So Simon wakes up our little group of ragtag sensitive souls with an entirely too exuberant “WAKEY WAKEY!” at 5 am.We love that man, but even he would be assaulted for doing that to us. This is why we’re not ever trying out for a reality competition.
Also because bitchy bloggers will then make mean screencaps of us. We know the score, bitches.
Anyway, it’s off to the New York Times, for a pretty decently conceived challenge: pick a headline, devise a piece inspired by it. Simple, direct challenges like this are always welcome over confusing last-second twists. Do you hear that, producers of some Project Runway other reality show we won’t name at this Project Runway time Project Runway?
They’re also really good at getting very smart and experienced judges who are, if not connected to the challenge, usually uniquely qualified to speak on it. He was excellent and gave challenging critiques without being a dick about it.
So congratulations to Young. Personally, we didn’t get it. Or to put it more accurately, we felt like we got it, but we didn’t think it was as strong a piece as the judges claimed. Visually quite powerful, but we don’t think his message was any clearer than The Sucklord’s who got raked over the coals and almost sent home for not really having much of a message either. We like Young’s work, but we’re starting to think of him as the judges’ pet this season. We think he’s getting just a little over-praised.
We never would have guessed while he was talking about this that Dusty would have wound up in the Top 3. We even railed against it a bit when it was announced. But once the judges started talking about and the camera lingered on it a while, it really grew on us. It’s perhaps a bit on the literal side and the silhouettes could have been a bit more interesting in shape, but there’s a quiet power to the piece.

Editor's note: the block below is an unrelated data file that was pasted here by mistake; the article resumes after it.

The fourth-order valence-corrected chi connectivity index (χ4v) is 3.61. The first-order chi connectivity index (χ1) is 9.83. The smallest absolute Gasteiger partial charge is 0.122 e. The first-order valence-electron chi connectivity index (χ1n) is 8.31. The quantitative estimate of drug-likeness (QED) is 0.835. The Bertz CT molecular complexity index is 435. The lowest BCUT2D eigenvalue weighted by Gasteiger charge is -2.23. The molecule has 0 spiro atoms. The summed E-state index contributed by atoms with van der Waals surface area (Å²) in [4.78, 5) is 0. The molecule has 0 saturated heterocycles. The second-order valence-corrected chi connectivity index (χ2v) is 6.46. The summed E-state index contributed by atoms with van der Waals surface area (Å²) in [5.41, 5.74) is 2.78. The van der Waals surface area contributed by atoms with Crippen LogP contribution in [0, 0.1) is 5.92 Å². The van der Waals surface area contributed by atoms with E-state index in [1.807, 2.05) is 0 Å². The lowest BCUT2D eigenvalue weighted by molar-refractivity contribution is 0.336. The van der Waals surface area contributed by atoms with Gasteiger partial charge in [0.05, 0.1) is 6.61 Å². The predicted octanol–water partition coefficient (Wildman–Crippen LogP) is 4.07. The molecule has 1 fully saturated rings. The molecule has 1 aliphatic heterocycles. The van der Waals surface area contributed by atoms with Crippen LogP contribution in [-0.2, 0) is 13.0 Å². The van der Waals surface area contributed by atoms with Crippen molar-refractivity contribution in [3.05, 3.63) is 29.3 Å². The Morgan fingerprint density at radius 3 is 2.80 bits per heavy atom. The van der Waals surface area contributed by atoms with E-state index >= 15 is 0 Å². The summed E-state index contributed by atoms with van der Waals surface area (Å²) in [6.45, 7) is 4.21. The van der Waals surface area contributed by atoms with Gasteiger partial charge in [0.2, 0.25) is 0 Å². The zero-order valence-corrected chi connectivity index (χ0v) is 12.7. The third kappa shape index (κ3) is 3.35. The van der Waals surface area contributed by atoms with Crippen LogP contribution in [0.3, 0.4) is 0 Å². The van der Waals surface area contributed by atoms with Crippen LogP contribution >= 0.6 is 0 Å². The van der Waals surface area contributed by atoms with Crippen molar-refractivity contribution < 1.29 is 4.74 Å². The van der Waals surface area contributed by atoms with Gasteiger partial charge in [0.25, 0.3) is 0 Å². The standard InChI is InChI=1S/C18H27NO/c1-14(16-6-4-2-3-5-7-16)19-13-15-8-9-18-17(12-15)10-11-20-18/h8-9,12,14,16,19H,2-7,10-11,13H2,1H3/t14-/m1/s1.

We also didn’t think Lola would make it into the Top 3 because she’s as big a bullshitter as The Sucklord and has the same tendency to be rather light on concept. But we have to admit, the girl really pulled something together. The newspaper-wrapped tools seemed kind of pointless, but her illustration style was engaging and drew you in.
And now for the bad art:
The entire time she was talking about her piece, we kept thinking, “Looks interesting, but we don’t get it.” That was before we knew she was going to flip the paper over and put it on the floor, basically. After that, we were completely lost. We agreed with China that the piece on the upper right was far more interesting and had far more energy to it.
We have to admit, we’re getting really tired of his schtick. Not just the art schtick, but the camera schtick; the obvious attempt to craft his own story each week in order to get camera time. Everything, from the “I’m just going to sit here and read the paper while everyone else runs around” to the “I’m freaking out because these judges, man!” got on our nerves this week. Not that they didn’t get on our nerves in previous weeks, but whatever novelty The Sucklord had as a reality show contestant is getting stale awfully quick.
We haven’t even talked about this piece. That’s because there’s really nothing to say. If he couldn’t figure out what the piece was trying to say, we sure as hell won’t make the attempt.
And it’s goodbye to Bayete, who had a very rocky road on the show, veering wildly from bottom to top and then bottom again with each challenge. It seems to us he was so focused on his anti-religious feelings that he wasn’t paying much attention to making the piece work both technically and aesthetically. It was kind of hilarious that the piece seemed more interesting to the judges when they thought all the technical mistakes were deliberate choices. Had this piece been technically perfect and completed in exactly the manner he envisioned it, he probably would have still been on the bottom, though. There just wasn’t much of an idea behind it.
You guys, we totally forgot to do the middle pieces from last week’s episode, we know. We’d like to say it’s the show’s fault for boring us, but that’s not true. We’re bad bloggers. We promise we’ll get to all the middle pieces from this week’s episode.
Tags: Work of Art Season 2